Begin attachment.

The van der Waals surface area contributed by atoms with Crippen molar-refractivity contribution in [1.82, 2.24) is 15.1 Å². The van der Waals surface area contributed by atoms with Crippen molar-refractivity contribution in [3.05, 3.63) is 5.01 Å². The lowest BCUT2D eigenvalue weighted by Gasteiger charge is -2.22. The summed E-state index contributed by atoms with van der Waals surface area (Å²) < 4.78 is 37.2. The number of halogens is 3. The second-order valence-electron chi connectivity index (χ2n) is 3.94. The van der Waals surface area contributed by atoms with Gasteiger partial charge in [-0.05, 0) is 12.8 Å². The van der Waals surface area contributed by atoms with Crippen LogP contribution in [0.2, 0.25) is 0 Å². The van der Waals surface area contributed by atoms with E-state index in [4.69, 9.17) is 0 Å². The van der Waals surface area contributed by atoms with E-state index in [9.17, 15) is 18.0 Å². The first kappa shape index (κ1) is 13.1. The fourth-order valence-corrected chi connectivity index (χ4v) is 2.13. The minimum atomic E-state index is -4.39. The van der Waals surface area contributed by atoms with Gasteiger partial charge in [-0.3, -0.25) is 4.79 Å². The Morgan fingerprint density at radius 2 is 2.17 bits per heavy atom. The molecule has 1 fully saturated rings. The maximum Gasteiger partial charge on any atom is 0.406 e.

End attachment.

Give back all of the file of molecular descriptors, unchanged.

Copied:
The van der Waals surface area contributed by atoms with Crippen molar-refractivity contribution in [1.82, 2.24) is 15.1 Å². The van der Waals surface area contributed by atoms with Crippen molar-refractivity contribution in [3.05, 3.63) is 5.01 Å². The lowest BCUT2D eigenvalue weighted by Gasteiger charge is -2.22. The summed E-state index contributed by atoms with van der Waals surface area (Å²) < 4.78 is 37.2. The number of halogens is 3. The second-order valence-electron chi connectivity index (χ2n) is 3.94. The van der Waals surface area contributed by atoms with Gasteiger partial charge in [-0.05, 0) is 12.8 Å². The van der Waals surface area contributed by atoms with Crippen LogP contribution in [0.2, 0.25) is 0 Å². The van der Waals surface area contributed by atoms with E-state index in [4.69, 9.17) is 0 Å². The van der Waals surface area contributed by atoms with E-state index in [9.17, 15) is 18.0 Å². The first kappa shape index (κ1) is 13.1. The fourth-order valence-corrected chi connectivity index (χ4v) is 2.13. The minimum atomic E-state index is -4.39. The van der Waals surface area contributed by atoms with Gasteiger partial charge in [-0.3, -0.25) is 4.79 Å². The Morgan fingerprint density at radius 2 is 2.17 bits per heavy atom. The molecule has 1 fully saturated rings. The maximum Gasteiger partial charge on any atom is 0.406 e.